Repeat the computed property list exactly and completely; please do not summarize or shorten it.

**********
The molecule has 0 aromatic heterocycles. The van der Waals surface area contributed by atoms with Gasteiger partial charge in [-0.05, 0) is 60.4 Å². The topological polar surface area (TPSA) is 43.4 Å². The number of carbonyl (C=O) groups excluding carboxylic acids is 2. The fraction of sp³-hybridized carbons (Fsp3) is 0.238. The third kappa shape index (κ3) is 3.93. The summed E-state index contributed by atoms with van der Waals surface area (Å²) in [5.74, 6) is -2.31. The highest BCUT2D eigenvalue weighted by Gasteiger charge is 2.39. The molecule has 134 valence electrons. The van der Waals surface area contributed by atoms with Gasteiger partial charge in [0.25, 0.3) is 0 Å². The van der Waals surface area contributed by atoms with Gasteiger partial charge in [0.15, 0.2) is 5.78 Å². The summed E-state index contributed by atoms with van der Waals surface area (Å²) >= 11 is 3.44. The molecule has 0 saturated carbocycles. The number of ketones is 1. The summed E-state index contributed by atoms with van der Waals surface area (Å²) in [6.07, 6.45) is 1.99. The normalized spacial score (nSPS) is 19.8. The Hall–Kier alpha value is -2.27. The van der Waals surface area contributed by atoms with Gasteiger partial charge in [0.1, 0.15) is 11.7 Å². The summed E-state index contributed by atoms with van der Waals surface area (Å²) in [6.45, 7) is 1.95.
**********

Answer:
The molecule has 0 aromatic heterocycles. The van der Waals surface area contributed by atoms with Gasteiger partial charge in [-0.05, 0) is 60.4 Å². The topological polar surface area (TPSA) is 43.4 Å². The number of carbonyl (C=O) groups excluding carboxylic acids is 2. The fraction of sp³-hybridized carbons (Fsp3) is 0.238. The third kappa shape index (κ3) is 3.93. The summed E-state index contributed by atoms with van der Waals surface area (Å²) in [5.74, 6) is -2.31. The highest BCUT2D eigenvalue weighted by Gasteiger charge is 2.39. The molecule has 134 valence electrons. The van der Waals surface area contributed by atoms with Gasteiger partial charge in [0.25, 0.3) is 0 Å². The van der Waals surface area contributed by atoms with Gasteiger partial charge in [0.15, 0.2) is 5.78 Å². The summed E-state index contributed by atoms with van der Waals surface area (Å²) >= 11 is 3.44. The molecule has 0 saturated carbocycles. The number of ketones is 1. The summed E-state index contributed by atoms with van der Waals surface area (Å²) in [6.07, 6.45) is 1.99. The normalized spacial score (nSPS) is 19.8. The Hall–Kier alpha value is -2.27. The van der Waals surface area contributed by atoms with Gasteiger partial charge in [0.1, 0.15) is 11.7 Å². The summed E-state index contributed by atoms with van der Waals surface area (Å²) in [6.45, 7) is 1.95.